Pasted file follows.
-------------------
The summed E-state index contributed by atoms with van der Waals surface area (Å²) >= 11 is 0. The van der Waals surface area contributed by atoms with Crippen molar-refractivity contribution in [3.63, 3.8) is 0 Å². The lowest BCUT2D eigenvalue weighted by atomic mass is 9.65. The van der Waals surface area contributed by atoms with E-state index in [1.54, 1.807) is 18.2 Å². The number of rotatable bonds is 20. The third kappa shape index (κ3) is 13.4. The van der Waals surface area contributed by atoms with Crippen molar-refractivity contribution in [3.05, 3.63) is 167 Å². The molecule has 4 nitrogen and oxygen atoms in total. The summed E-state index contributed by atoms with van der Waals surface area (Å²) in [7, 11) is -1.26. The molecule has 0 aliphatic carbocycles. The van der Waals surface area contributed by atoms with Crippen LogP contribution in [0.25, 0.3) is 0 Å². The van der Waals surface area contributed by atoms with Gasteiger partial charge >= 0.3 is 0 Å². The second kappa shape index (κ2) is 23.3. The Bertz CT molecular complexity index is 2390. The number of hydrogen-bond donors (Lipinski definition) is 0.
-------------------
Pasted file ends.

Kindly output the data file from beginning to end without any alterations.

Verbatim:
The summed E-state index contributed by atoms with van der Waals surface area (Å²) >= 11 is 0. The van der Waals surface area contributed by atoms with Crippen molar-refractivity contribution in [3.63, 3.8) is 0 Å². The lowest BCUT2D eigenvalue weighted by atomic mass is 9.65. The van der Waals surface area contributed by atoms with E-state index in [1.54, 1.807) is 18.2 Å². The number of rotatable bonds is 20. The third kappa shape index (κ3) is 13.4. The van der Waals surface area contributed by atoms with Crippen molar-refractivity contribution in [3.05, 3.63) is 167 Å². The molecule has 4 nitrogen and oxygen atoms in total. The summed E-state index contributed by atoms with van der Waals surface area (Å²) in [7, 11) is -1.26. The molecule has 0 aliphatic carbocycles. The van der Waals surface area contributed by atoms with Crippen LogP contribution in [0.25, 0.3) is 0 Å². The van der Waals surface area contributed by atoms with Gasteiger partial charge >= 0.3 is 0 Å². The second kappa shape index (κ2) is 23.3. The Bertz CT molecular complexity index is 2390. The number of hydrogen-bond donors (Lipinski definition) is 0.